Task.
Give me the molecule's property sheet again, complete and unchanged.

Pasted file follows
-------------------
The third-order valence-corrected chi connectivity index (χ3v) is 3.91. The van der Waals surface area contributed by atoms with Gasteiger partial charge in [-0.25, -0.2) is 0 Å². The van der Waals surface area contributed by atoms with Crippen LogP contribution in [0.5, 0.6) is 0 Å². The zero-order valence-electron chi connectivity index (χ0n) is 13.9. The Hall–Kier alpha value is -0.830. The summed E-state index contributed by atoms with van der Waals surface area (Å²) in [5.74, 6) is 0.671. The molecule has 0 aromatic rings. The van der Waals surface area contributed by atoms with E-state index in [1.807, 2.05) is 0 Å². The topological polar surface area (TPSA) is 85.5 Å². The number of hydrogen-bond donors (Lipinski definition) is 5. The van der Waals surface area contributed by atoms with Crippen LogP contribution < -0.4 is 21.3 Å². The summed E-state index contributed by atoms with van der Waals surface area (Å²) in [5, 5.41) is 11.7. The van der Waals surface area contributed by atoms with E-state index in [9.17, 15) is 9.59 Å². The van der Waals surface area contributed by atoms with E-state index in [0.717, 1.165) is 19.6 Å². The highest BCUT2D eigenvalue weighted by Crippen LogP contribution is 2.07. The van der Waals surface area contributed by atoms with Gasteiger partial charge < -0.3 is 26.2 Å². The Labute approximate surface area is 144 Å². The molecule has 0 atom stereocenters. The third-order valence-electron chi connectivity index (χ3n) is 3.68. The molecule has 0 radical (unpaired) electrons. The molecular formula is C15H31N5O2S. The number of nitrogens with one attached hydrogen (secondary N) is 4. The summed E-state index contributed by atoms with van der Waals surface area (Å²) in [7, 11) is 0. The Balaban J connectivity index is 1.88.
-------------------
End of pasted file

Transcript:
The third-order valence-corrected chi connectivity index (χ3v) is 3.91. The van der Waals surface area contributed by atoms with Gasteiger partial charge in [-0.25, -0.2) is 0 Å². The van der Waals surface area contributed by atoms with Crippen LogP contribution in [0.5, 0.6) is 0 Å². The zero-order valence-electron chi connectivity index (χ0n) is 13.9. The Hall–Kier alpha value is -0.830. The summed E-state index contributed by atoms with van der Waals surface area (Å²) in [5.74, 6) is 0.671. The molecule has 0 aromatic rings. The van der Waals surface area contributed by atoms with E-state index in [1.807, 2.05) is 0 Å². The topological polar surface area (TPSA) is 85.5 Å². The number of hydrogen-bond donors (Lipinski definition) is 5. The van der Waals surface area contributed by atoms with Crippen LogP contribution < -0.4 is 21.3 Å². The summed E-state index contributed by atoms with van der Waals surface area (Å²) in [5, 5.41) is 11.7. The van der Waals surface area contributed by atoms with E-state index in [9.17, 15) is 9.59 Å². The van der Waals surface area contributed by atoms with E-state index in [0.717, 1.165) is 19.6 Å². The highest BCUT2D eigenvalue weighted by Crippen LogP contribution is 2.07. The van der Waals surface area contributed by atoms with Gasteiger partial charge < -0.3 is 26.2 Å². The Labute approximate surface area is 144 Å². The molecule has 0 atom stereocenters. The third-order valence-electron chi connectivity index (χ3n) is 3.68. The molecule has 0 radical (unpaired) electrons. The molecular formula is C15H31N5O2S. The number of nitrogens with one attached hydrogen (secondary N) is 4. The summed E-state index contributed by atoms with van der Waals surface area (Å²) in [7, 11) is 0. The Balaban J connectivity index is 1.88.